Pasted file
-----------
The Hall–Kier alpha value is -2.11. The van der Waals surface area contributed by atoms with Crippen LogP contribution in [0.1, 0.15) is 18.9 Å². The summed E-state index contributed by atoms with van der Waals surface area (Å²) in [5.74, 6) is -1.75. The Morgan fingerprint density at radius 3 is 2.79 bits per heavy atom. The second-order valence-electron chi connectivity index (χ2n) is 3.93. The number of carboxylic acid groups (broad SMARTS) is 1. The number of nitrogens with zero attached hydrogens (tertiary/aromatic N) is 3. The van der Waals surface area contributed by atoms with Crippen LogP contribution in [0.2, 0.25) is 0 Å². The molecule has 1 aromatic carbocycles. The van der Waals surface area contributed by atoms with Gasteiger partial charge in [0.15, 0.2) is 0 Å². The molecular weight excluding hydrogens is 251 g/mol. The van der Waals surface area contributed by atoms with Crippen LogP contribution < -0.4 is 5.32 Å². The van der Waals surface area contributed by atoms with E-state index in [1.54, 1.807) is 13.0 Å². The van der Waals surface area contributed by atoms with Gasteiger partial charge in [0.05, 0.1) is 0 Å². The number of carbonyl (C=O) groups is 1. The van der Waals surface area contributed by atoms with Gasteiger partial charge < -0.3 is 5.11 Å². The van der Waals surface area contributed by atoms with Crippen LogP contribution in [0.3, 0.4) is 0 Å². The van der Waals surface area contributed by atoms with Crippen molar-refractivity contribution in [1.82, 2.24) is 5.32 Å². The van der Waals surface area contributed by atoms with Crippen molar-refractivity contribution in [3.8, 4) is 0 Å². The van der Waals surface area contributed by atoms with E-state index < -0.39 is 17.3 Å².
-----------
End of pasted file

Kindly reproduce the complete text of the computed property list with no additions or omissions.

The Hall–Kier alpha value is -2.11. The van der Waals surface area contributed by atoms with Crippen LogP contribution in [0.1, 0.15) is 18.9 Å². The summed E-state index contributed by atoms with van der Waals surface area (Å²) in [5.74, 6) is -1.75. The Morgan fingerprint density at radius 3 is 2.79 bits per heavy atom. The second-order valence-electron chi connectivity index (χ2n) is 3.93. The number of carboxylic acid groups (broad SMARTS) is 1. The number of nitrogens with zero attached hydrogens (tertiary/aromatic N) is 3. The van der Waals surface area contributed by atoms with Crippen LogP contribution in [0.2, 0.25) is 0 Å². The molecule has 1 aromatic carbocycles. The van der Waals surface area contributed by atoms with Gasteiger partial charge in [0.15, 0.2) is 0 Å². The molecular weight excluding hydrogens is 251 g/mol. The van der Waals surface area contributed by atoms with Crippen LogP contribution < -0.4 is 5.32 Å². The van der Waals surface area contributed by atoms with E-state index in [1.54, 1.807) is 13.0 Å². The van der Waals surface area contributed by atoms with Gasteiger partial charge in [0.05, 0.1) is 0 Å². The number of carbonyl (C=O) groups is 1. The van der Waals surface area contributed by atoms with Gasteiger partial charge < -0.3 is 5.11 Å². The van der Waals surface area contributed by atoms with Crippen LogP contribution in [0.3, 0.4) is 0 Å². The van der Waals surface area contributed by atoms with Crippen molar-refractivity contribution in [1.82, 2.24) is 5.32 Å². The van der Waals surface area contributed by atoms with Crippen molar-refractivity contribution in [3.8, 4) is 0 Å². The van der Waals surface area contributed by atoms with E-state index < -0.39 is 17.3 Å².